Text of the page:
photo by drewzak
DEAR SARA: My sister drew my name for the family Secret Santa and asked me what I wanted for Christmas. I was thinking about working on our stockpile and asking for some of the more expensive stock items, and providing a bunch of ideas. We cook mostly from scratch, and I don't want to ask for anything (like meat) that would need to be refrigerated. What other suggestions could I add to this list of ideas or suggestions? -- Maggie, New England
DEAR MAGGIE: People have their own preferences on what they consider to be pantry staples, but some common higher-priced pantry items include extra-virgin olive oil, nuts, spices, real maple syrup, pure vanilla extract, chocolate, dried fruit, peppercorns, sea salt, fresh herbs, cooking wine, quality honey, coffee, tea and yeast. Here's a standard pantry list you can look over, too. http://frugalvillage.com/pantry-list-othermenu.html The mixes can be homemade.
DEAR SARA: I made a rotisserie chicken tonight. I was wondering whether I could use the leftovers and carcass to make broth for a chicken soup tomorrow. I wouldn't use the skin: It's heavily flavored and pretty dang crispy. But I would like to make a second meal from this. Think it can be done? -- Mickee, Kentucky
DEAR MICKEE: Yes, you can make soup. Think of it as a shortcut from making it from your cooked whole chicken. Separate the meat from the bone, and set it aside. Use a couple of quarts of chicken broth and about a quart of water, and add the chicken carcass and some chopped onion (1 to 2 cups) and celery into the broth, and simmer on low for about 30 minutes. Strain the broth into a large bowl to remove bones. In a stockpot, add a bit of oil and add chopped vegetables of your choice, such as carrots and celery, and saute until they're tender. Add reserved broth to the pot. Add your preferred seasonings, such as thyme or poultry seasoning, egg noodles and chicken meat. Simmer until noodles are cooked.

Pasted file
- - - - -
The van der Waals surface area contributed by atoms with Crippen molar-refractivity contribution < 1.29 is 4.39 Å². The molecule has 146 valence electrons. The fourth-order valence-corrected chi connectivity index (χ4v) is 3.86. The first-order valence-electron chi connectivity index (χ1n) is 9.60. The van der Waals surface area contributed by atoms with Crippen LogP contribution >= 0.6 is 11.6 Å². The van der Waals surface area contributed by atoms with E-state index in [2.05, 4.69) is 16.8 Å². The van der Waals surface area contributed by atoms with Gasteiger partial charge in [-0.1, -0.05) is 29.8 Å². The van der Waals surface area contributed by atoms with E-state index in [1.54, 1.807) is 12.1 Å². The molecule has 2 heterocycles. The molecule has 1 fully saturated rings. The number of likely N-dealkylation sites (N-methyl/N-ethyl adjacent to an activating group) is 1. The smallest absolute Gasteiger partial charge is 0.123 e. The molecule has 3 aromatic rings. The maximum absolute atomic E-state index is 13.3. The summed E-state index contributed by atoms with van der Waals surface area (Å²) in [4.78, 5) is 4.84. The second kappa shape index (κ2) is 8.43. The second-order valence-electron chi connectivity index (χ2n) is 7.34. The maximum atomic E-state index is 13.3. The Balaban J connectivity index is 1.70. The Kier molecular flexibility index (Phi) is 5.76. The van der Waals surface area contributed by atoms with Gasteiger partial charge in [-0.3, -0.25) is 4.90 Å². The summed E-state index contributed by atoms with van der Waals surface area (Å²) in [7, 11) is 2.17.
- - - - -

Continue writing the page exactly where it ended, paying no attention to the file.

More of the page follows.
DEAR SARA: I am new to the frugal lifestyle, so if this seems like an "amateur" question, well, it is. My husband and I have to get our grocery budget down to almost nothing. We are looking at about $45 a week for our groceries. This means that I need to make just about everything from scratch, which I do not mind. My question is, since I can buy a loaf of bread for 99 cents, isn't it cheaper for me to buy that instead of making my own? Every recipe I have seen calls for milk and eggs, and those are both expensive items. I rarely find coupons for either milk or eggs, and I have never been good at slicing up homemade bread, so I doubt I would get anywhere near the same amount of slices. Maybe if I froze the bread and tried slicing it that way, I could get some smaller slices. But I'm still not sure it would save me money. -- Amanda, Washington
DEAR AMANDA: It depends. You'll have to price it out in your area and decide whether it's worth it for you. For some people, homemade bread is best for health and financial reasons; but for others, the savings are minimal. If you buy ingredients in bulk or on sale and make multiple loaves at a time, it will help keep the costs down. But you can look for a bread outlet in your area to pay less for store bread, too. You can control the ingredients in your homemade bread, but you'll also have to take time to make it. A bread machine works out nicely for many people. Homemade bread doesn't require milk and eggs. As far as slicing goes, I wouldn't try to slice it frozen. You need a sharp, serrated knife or an electric knife to cut it thin.